Clouds moved in yesterday evening and the wind came up here on Oregon’s Central Coast. And sometime in the night it began to rain. This morning, the ocean was angry.
Which is what I say anytime the sea is rolling outside the windows of my inlaw’s home south of Yaquina Bay. In truth, it’s more like the ocean is somewhat miffed today, and that’s about how I feel too.
The plan to hit tomorrow’s coho opener out of Depoe Bay has been scrubbed, my captain, Andy Schneider, called to say as Amy, River and my mother-in-law wandered through Newport’s waterfront in the wind and light mist late this morning. So much for fresh salmon fillets for Saturday night.
I don’t blame Schneider, of course, it’s his boat. And it was all weather-dependent anyway. We’d made the rough plan about a month, month and a half ago as we were putting together our June issue of Northwest Sportsman. Schneider’s photo of friend John Bond on the cover holding a spinner-caught coho intrigued me and I wanted to know more about that action, so Schneider invited me out.
But after two weeks of relatively calm seas (one of our readers was, no shit, 75 miles out on a whale-watching/tuna expedition on “greasy-flat” seas June 10), the weather changed at practically the last minute. I saw it come in from the Northwest as we collapsed on the beach yesterday afternoon after the 300-plus-mile drive from Seattle. By dinner time, it had clouded over. What crummy timing.
River didn’t care, of course. He loves it here at Nana and Vaeterchen’s house. Down on the beach in the afternoon, he stomped on the sand castle towers and Winnie the Pooh sandcasts his mom and I made, found himself being buried in sand by his German grandfather, peed in a hole (he’s in potty-training, and since we didn’t have his potty and he wouldn’t stand up to pee …), and had lots of fun in the sun.
This morning, the little guy, dudded up in his blue cowboy boots as well as a warm sweater, toured the waterfront. First stop was Aunt Belinda’s for jellybeans (sour gummi’s for Mama). When we parked in front of the candy store, however, our first thought was that Auntie B and her killer Kahlua truffles had gone out of biz. The shop was empty and dark. But a sign on the door pointed one business down to their new location. Phew. Sounds like Mo’s, the famous Oregon Coast fast-food joint next door, might expand.
We strolled down the sidewalk, the rich smells from Trident wafting across the street and T-shirts emblazoned with “I Got Crabs in Newport, Ore.” hanging in windows. A pair of anglers walked out of Harry’s B&T with grins and a new trout rod. A sign in the shop’s window reads “Support Your Local Hooker.”
We went to check out the local sea lion herd, but only one of them, a blonde-headed beast, was hauled out on the dock. On the other side, a father and daughter were crabbing from the pier. They’d caught one red rock, but had only been tending their pot for 20 minutes or so when I spoke to them. Out in the bay, anglers who had been kept off the ocean by conditions were jigging for herring.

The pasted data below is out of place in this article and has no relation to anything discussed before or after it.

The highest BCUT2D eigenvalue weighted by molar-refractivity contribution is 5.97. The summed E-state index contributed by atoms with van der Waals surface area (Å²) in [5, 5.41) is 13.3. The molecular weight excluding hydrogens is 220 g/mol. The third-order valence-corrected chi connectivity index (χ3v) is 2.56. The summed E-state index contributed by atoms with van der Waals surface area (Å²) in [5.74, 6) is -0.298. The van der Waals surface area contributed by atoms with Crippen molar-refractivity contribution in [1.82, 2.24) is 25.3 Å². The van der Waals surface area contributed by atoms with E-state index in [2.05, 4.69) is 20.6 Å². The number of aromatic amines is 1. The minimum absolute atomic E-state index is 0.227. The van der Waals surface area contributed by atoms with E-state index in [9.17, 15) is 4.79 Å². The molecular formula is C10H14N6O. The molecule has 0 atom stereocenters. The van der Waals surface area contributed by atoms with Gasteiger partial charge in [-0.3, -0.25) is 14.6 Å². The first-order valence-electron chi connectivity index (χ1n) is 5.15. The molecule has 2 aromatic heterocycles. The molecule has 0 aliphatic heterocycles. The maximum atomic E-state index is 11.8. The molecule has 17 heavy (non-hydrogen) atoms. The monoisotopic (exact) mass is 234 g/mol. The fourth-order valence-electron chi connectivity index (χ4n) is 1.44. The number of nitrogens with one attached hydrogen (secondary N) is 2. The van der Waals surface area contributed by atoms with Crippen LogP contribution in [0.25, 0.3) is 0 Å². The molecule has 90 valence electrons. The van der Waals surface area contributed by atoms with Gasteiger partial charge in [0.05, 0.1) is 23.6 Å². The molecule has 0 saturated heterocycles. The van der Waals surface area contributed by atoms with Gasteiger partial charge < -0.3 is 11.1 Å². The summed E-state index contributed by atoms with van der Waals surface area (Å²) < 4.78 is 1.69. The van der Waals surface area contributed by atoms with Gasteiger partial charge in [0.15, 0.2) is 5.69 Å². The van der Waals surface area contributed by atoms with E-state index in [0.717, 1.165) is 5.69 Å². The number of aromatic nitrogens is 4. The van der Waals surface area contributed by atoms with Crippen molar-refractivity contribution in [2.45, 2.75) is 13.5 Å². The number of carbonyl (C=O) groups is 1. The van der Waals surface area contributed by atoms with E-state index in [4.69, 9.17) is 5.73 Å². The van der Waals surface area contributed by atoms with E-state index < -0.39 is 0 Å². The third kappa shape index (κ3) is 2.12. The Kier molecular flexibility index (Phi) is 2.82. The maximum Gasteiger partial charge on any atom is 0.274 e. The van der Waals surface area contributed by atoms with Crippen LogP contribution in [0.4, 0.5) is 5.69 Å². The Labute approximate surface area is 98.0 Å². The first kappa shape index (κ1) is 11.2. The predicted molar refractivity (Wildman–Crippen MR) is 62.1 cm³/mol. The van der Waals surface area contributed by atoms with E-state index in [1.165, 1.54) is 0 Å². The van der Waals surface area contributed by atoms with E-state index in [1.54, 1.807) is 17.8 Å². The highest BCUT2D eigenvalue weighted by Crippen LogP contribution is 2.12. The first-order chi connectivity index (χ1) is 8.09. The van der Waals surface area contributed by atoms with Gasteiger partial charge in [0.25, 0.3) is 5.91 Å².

Walking back through the bayfront, I stopped in at Captain’s Reel Deep Sea Charters and thanked Cap’n Dave for running an ad in our June issue. He was rigging up a pair of salmon rods for tomorrow (they’re heading out at 1 p.m., if you’re interested). While he said some coho are being hooked on bottomfishing trips of late, it’s going to take some searching to find any concentrations of them.
We headed up Canyon Way and of course stopped in at the bookstore. River found a mess of kid’s stories he just had to have, and Dianne obliged (heck, she bought me a brand-new kickass Oregon mapbook too). Then we dropped in at Sandcastle Toys. River made a beeline for the train set and pushed locomotives around the tracks almost the whole while (and, yes, his dad spent a fair amount of time at the race car track, winding up the little speedster for repeated runs through the loops).
And that’s about the time that Andy Schneider called and left a message. When we got home, I returned the call and heard about Plan B: Columbia estuary sturgeon. Good bite, too.
It seems like a long ways, I said, but it also sounded more productive than dragging herring around at Tillamook Bay for this year’s few springers.
Truth be told, I don’t think I’m quite up for the 2:30 a.m. wake-up call and long, windy drive up the coast to meet him at Warrenton at 6:15. River woke up last night around 3:30 and was awake for an hour at least. Amy couldn’t get him back to sleep, and it was only after she left and I rubbed his back that he dozed off. Right now, they’re both napping. I need a nap too, but Juergen’s got some plans for me and my muscles this afternoon. He wants to make a “tunnel” for River in our backyard out of a giant fishing net he found washed up on the beach. We’ll have to clean it out, mend it and pack it away for when he and Dianne come up in two weeks. And then I’ve got River this afternoon as Amy gets a massage and her eyebrows done back in Newport. So a run halfway back home is … well, it’s a tough proposition.
But damnit, I really didn’t come this far this weekend to not fish. So I’ve done a little sleuthing of my own and have come up with a Plan C for tomorrow. Turns out all those spinners and spoons I bought for ocean coho might just have another application …
I’ll detail that tomorrow, but first, it sounds like somebody’s woken up from his nap. Time to switch jobs from reporter/editor to dad again.